Areawide traffic study, including traffic control device inventory and evaluation, traffic flow analysis, signal system control, parking evaluation, and thoroughfare planning: Aurora and Morton Grove, Illinois.

Site traffic study, including evaluation of market area, generation of projected traffic demands, evaluation of street and intersection performance under projected loadings, and site design to accommodate potential demands: West Lafayette, Indiana, Davenport, Iowa, and Baytown and Lufkin, Texas (shopping centers); Northbrook, Illinois (office); and Libertyville, Illinois (office/manufacturing).

Drive-in bank traffic planning, including estimation of future demand, evaluation of drive-in characteristics, operational design of required facilities, and geometric design of necessary site access, control, and drive-in facilities: Schaumburg and Barrington, Illinois.

Selected Publications

"New Calculation Method (IQA) for Existing and Extended HCM Delay Estimation Procedures," 85th Annual Meeting of Transportation Research Board, January, 2006.

"Incorporating the Effects of Traffic Signal Progression Into the Proposed Incremental Queue Accumulation (IQA) Method," 85th Annual Meeting of Transportation Research Board, January, 2006.

"Recent and Pending Changes to Chapter 9 of the Highway Capacity Manual (Signalized Intersections)," 79th Annual Meeting of Transportation Research Board, January, 2000.

"1994 Changes to Chapter 9 of the 1985 Highway Capacity Manual (Signalized Intersections)," Compendium of Technical Papers, 64th Annual Meeting of ITE, October, 1994; and 74th Annual Meeting of Transportation Research Board, January, 1995.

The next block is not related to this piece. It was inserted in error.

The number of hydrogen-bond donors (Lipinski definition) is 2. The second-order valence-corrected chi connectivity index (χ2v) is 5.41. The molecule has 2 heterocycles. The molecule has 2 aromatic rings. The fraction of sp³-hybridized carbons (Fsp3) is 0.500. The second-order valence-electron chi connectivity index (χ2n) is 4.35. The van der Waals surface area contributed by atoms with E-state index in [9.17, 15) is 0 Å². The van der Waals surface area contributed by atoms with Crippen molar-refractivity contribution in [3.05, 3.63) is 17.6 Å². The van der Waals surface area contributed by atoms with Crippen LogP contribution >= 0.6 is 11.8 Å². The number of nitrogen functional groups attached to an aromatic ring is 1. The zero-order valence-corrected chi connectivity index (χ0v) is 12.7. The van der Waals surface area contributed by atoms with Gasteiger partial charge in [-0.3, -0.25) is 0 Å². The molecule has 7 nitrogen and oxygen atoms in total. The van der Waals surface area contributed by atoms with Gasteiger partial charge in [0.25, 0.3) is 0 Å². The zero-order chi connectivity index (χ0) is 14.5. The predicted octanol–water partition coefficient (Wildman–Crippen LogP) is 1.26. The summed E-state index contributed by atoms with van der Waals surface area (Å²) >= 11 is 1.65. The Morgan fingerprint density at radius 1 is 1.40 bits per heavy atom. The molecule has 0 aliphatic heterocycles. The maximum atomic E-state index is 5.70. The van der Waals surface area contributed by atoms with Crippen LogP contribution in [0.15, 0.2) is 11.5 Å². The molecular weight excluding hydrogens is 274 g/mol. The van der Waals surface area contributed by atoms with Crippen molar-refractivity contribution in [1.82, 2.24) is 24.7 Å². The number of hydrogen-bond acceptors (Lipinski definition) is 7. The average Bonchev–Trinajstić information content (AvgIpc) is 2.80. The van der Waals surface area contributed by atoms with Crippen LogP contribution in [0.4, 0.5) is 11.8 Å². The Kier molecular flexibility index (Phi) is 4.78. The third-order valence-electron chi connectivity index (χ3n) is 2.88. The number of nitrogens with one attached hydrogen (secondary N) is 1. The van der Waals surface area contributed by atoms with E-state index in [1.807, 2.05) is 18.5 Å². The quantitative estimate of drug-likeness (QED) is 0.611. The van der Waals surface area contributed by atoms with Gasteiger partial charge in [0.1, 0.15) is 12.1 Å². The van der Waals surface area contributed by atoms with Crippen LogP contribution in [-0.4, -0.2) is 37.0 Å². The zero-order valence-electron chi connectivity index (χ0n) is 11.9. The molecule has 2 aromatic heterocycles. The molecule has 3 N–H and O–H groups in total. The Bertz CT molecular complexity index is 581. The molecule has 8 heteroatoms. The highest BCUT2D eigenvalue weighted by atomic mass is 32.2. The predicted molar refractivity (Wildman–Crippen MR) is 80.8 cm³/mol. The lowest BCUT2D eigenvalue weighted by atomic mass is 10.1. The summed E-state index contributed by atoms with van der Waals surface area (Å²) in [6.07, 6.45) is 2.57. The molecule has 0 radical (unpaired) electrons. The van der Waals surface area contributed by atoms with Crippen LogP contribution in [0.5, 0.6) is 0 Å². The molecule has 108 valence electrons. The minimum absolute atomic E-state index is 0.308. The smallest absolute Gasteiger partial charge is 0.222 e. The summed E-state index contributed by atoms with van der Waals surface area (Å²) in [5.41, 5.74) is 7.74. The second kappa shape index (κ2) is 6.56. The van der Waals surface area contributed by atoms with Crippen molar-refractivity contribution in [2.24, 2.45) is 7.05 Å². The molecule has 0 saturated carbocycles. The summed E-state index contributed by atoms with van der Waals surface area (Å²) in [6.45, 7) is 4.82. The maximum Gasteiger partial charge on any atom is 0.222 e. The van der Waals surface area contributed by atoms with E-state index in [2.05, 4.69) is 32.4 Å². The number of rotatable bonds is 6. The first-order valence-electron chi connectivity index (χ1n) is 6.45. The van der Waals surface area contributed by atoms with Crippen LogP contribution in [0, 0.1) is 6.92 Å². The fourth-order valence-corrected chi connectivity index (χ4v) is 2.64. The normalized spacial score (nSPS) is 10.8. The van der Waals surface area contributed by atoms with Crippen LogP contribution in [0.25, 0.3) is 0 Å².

"Using the 1985 HCM, PASSER and TRANSYT in Harmony," Compendium of Technical Papers, 61st Annual Meeting of ITE, September, 1991.

"Real-World Use of the 1985 HCM - Analysis of Signalized Intersections," Compendium of Technical Papers, 59th Annual Meeting of ITE, September, 1989.

"A Practical Way of Using the 1985 HCM - Signalized Intersection Methods," Proceedings of the North American Conference on Microcomputers in Transportation, ASCE, June 1989.

"Seven Myths of Managing Microcomputers," Proceedings of the North American Conference on Microcomputers in Transportation, ASCE, June 1987.

"Needs and Trends of Transportation Software and Hardware," Proceedings of the National Conference on Microcomputers in Urban Transportation, ASCE, June 1985.

"Making TRANSYT Usage Easy with Micros - A Case Study," Compendium of Technical Papers, 54th Annual Meeting of ITE, September 1984.

"Improving Urban Traffic Flow Through Signal Retiming - California Experience," Proceedings of Conference on Urban Transportation Innovations, ASCE, July 1984.

"Applying the New Age of Micros to Traffic Engineering," Compendium of Technical Papers, 52nd Annual Meeting of ITE, August 1982.

"What Can Microcomputers Do for Me in Transportation Engineering Analysis?" Short Course on Microcomputer Applications in Transportation Engineering, ITE, August 1982.

"ESTOP Guide for Estimating Traffic Operations Benefits," Illinois Department of Transportation, May 1981.

this page last updated September 01, 2016